That said, there are some occupations where an Attachment to Earnings Order is inappropriate or prohibited:

  • Serving member of the Armed Forces
  • Merchant Seamen
  • Police Officers*

*= Through our experience, Police Officers are forbidden to be in debt with Council Tax and being in arrears can be a disciplinary issue. If an Attachment to Earnings Order is applied for, it could result in loss of employment, which is not in the best interests of any involved party

If you do have an Attachment to Earnings Order against you, don’t worry, your details are held under strict data protection law by your employer and will only be viewed by people who need to know about your situation – which is usually only a payroll team.

What happens if I change employer?

If you move to a different place of work there can sometimes be a delay in information that relates to tax codes and PAYE (pay as you earn) deductions reaching your new employer.

To be sure that you’re staying within the law, you should let your new employer know about an Attachment to Earnings Order as quickly as possible, and update your Local Authority – so that they are aware, in case a delay does occur – and then they will know why.

If I am made redundant, will deductions be made from redundancy pay?

Redundancy Payments are exempt from Attachment to Earnings Order deductions however, if you are wise, you should consider contacting your Local Authority and using some of this money to reduce / clear your balance.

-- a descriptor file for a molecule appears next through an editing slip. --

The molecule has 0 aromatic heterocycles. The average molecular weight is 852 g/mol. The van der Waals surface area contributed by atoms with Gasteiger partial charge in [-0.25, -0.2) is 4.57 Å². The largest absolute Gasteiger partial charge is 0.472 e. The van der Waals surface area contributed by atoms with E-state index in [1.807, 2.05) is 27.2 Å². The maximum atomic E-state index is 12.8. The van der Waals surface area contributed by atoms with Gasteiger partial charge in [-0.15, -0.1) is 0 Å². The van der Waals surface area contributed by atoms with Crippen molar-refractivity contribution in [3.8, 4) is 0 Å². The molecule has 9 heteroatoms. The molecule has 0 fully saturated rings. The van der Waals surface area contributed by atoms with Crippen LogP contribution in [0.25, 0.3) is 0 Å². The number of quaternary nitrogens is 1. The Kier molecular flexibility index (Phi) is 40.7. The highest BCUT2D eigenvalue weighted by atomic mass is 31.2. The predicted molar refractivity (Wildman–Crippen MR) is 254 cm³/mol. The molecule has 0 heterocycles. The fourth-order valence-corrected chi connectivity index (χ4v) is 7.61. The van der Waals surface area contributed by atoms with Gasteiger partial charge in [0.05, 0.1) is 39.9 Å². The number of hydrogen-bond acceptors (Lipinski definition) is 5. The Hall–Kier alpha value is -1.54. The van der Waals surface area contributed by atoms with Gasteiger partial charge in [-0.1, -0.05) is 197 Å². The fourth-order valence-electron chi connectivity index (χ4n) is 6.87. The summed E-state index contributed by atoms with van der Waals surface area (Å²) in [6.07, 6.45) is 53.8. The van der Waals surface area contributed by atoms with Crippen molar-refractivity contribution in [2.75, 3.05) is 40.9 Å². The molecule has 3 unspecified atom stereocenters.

Can I avoid an Attachment to Earnings Order?

If you pay your Council Tax bill on time, and in accordance with your annual bill, then you will not find yourself facing this issue however, we recognise that falling into arrears is not totally avoidable therefore, dealing with any issues as soon as they arise is crucial.

If you have fallen into arrears previously, and had made a direct arrangement with your Local Authority that subsequently defaulted without you discussing the issue with them (change in circumstances etc..) then they could apply for the order as a result.

Most Attachment to Earnings Orders are granted because of a communication breakdown between the person paying towards a Council Tax debt and the Local Authority themselves. This is why it is really important that you stay as engaged as possible with your Local Authority – especially if there are changes to your circumstances.